Photography: Robert Blackburn
It was during the dramatic moments following the resuscitation of a premature baby last year when Fire Rescue Victoria (FRV) recruit, Stacey Greenwood, realised she was finally making a difference.
As a leading firefighter at Cranbourne in Melbourne’s south east, the 43-year-old had earned her spot as part of a team charged with responding to anything from fires and car accidents to medical incidents.
But it was the sudden birth which often replays in her mind.
"It was a crazy moment, trying to do CPR on a tiny little baby with a finger and then giving the paramedics a hand keeping the baby warm."
“That sort of stuck with me a lot. Probably because I realised I was doing exactly the kind of work I had always wanted to do.”
Earlier in her air force career, Stacey had been among the thousands of Australians dispatched to Malaysia as part of Australia’s emergency response to the Boxing Day Tsunami in 2005.
It was during an intense period working tirelessly as a cook, keeping Australian Defence Force (ADF) members fed and on their feet, that she felt a deeper motivation to do more.
She would eventually take on a role as a dog handler, training and working with attack dogs to protect air force assets. It was a role she cherished, but the ongoing drive to make a greater difference continued to gnaw at her. She would finally make the jump to a paid role as a firefighter with the CFA before a merger with FRV resulted in her dream gig.
Stacey is among an increasing number of former ADF personnel who have made the transition into vital roles as first responders.
Hannah Potger is an ADF member who balances two careers, serving as a uniformed Victoria police officer and an army reservist. She said that her various experiences as a reservist prepared her for a career on the beat.
“I think you learn skills that you can’t learn outside of the army,” she said of her Reserves engagement.
"The opportunities are endless and it’s a role that has taken me to almost every state in Australia."
Now stationed at Caroline Springs, she says her career as a police officer is showing all the signs of being just as fulfilling as her time with the ADF.
"Each day is different. You come to work, and you don’t know what you are going to get out on the road. You need to be mentally and physically prepared for anything you may encounter."
She is now looking forward to extending her experience in general duty policing and in the future may explore the possibility of working in a ballistics role within the major crime scene investigators.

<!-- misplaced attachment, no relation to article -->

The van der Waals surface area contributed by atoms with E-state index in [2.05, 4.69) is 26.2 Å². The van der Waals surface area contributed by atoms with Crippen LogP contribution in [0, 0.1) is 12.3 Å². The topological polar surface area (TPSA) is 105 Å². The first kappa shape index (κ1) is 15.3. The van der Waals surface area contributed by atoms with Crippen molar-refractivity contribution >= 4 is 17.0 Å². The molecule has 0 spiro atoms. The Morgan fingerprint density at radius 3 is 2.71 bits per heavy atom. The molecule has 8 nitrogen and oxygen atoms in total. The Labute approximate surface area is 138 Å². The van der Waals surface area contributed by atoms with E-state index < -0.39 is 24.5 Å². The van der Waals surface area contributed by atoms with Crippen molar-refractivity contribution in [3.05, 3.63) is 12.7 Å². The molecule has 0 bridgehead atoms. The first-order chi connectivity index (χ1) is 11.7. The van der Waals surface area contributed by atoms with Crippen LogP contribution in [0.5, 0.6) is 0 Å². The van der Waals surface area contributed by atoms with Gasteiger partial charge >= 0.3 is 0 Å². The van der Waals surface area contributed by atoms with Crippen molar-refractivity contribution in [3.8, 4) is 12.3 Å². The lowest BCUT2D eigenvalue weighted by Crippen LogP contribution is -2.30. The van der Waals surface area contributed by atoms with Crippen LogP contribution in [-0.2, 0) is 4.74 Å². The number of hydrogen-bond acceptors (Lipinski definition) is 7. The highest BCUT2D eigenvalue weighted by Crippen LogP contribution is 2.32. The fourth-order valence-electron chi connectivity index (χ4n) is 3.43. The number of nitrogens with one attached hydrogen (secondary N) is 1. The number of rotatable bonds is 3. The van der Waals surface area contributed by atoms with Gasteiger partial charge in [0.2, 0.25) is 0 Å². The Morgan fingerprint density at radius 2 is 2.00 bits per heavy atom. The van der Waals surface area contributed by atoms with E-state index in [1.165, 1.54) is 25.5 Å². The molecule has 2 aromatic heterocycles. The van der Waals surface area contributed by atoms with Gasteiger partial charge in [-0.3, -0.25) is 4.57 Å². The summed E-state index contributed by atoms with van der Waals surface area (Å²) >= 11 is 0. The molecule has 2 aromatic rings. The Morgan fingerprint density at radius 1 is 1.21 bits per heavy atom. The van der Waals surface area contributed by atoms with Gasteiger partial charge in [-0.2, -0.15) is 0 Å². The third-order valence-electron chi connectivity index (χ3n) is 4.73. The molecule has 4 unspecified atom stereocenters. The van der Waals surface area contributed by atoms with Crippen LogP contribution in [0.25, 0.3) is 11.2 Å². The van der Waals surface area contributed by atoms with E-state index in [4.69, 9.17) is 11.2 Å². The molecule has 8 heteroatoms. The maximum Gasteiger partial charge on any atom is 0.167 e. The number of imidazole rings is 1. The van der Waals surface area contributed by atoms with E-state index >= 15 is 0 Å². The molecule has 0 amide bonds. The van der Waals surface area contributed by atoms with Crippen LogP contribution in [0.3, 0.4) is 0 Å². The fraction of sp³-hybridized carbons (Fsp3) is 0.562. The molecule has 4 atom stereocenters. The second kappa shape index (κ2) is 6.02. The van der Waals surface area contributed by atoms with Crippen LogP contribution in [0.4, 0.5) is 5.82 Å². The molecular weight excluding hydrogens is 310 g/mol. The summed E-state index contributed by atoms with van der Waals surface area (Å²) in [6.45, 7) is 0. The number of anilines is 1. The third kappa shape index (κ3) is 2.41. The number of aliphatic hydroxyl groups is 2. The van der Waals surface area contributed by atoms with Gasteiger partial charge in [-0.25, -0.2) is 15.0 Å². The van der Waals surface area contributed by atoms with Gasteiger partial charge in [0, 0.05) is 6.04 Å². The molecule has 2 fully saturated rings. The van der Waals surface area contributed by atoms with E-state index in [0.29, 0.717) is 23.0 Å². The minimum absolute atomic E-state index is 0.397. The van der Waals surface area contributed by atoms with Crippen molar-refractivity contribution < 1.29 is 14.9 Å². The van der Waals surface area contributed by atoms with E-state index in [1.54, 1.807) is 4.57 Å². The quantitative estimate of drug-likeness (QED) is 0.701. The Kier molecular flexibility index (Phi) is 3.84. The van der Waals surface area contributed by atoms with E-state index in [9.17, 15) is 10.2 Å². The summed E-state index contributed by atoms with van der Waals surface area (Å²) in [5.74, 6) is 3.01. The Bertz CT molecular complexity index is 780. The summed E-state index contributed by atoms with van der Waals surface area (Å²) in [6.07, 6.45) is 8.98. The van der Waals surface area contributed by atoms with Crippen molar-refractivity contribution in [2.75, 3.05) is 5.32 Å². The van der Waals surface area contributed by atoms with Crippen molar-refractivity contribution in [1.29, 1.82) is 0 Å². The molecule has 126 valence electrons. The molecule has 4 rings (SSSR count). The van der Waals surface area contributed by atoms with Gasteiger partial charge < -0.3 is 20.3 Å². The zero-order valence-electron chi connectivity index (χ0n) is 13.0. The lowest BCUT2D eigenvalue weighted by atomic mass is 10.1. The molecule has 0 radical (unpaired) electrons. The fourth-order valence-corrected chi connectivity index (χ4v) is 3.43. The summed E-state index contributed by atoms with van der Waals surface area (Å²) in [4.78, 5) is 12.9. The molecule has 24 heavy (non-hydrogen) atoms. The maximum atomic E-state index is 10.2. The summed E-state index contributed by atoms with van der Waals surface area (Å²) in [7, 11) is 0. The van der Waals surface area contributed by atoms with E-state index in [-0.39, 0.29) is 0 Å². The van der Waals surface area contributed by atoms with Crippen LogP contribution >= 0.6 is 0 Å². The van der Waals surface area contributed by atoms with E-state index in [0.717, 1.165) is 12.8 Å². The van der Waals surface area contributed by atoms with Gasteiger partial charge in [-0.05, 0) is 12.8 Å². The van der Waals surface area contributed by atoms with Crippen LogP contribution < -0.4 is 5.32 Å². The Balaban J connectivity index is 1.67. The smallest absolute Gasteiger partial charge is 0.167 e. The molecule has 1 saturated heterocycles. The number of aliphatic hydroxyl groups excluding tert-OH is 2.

“You have to have a tactical mindset when you are on a job that is dangerous in nature,” she said. “It’s one of the transferable skills and something I love about it.
“As a police officer you also have to be self-aware - just like any role in Defence. Policing can be unpredictable.”
The ADF is known for producing highly-skilled and disciplined individuals who are equipped to handle a variety of complex and challenging situations.
Over the years, many former ADF personnel have successfully transitioned into first responder roles in the police, fire, and ambulance services. The skills and experience gained while serving in the ADF, such as leadership, teamwork, problem-solving, and decision-making, are highly valued.
The transition from ADF to a first responder role is often made easier by the support provided by ex-service organizations, such as the RSL and the Defence Force Welfare Association, which helps connect former ADF members with potential employers and provide guidance on the application process.
Defence Force Welfare Association’s veteran ambassador, David Everitt, says veterans were “sovereign assets” known for their discipline and adaptability. However, just in the same way professional sports men and women became part of a robust system and often felt isolated beyond it - there is still work to be done.
“(They are) highly skilled, and the transition process into the civilian roles of first responders is, in theory, very practical and sustainable,” David said.
The Defence Force Transition Program offers individual assistance, while Flinders University’s Military Academic Pathway Program is among the strategies in place to ensure veterans have a solid foundation for a career beyond the barracks.
“With about 6000 veterans transitioning out of the ADF every year it has become an increasing area of focus,” David said.
“If you look at the drivers for the ADF it’s obviously to defend the nation - but it’s also creating responsible assets for the long-term future of the public.”
Stacey Greenwood said she was grateful for the opportunities she had been granted through the ADF, and while the mental and physical demands of her new role were challenging, she had never felt more fulfilled.
"A lot of the time you are dealing with people who are experiencing the worst day of their life and you can be by their side giving them a hand."
"We train hard and we are very proficient at what we do and are able to put that into practice.
“It feels more rewarding than anything I’ve ever done.”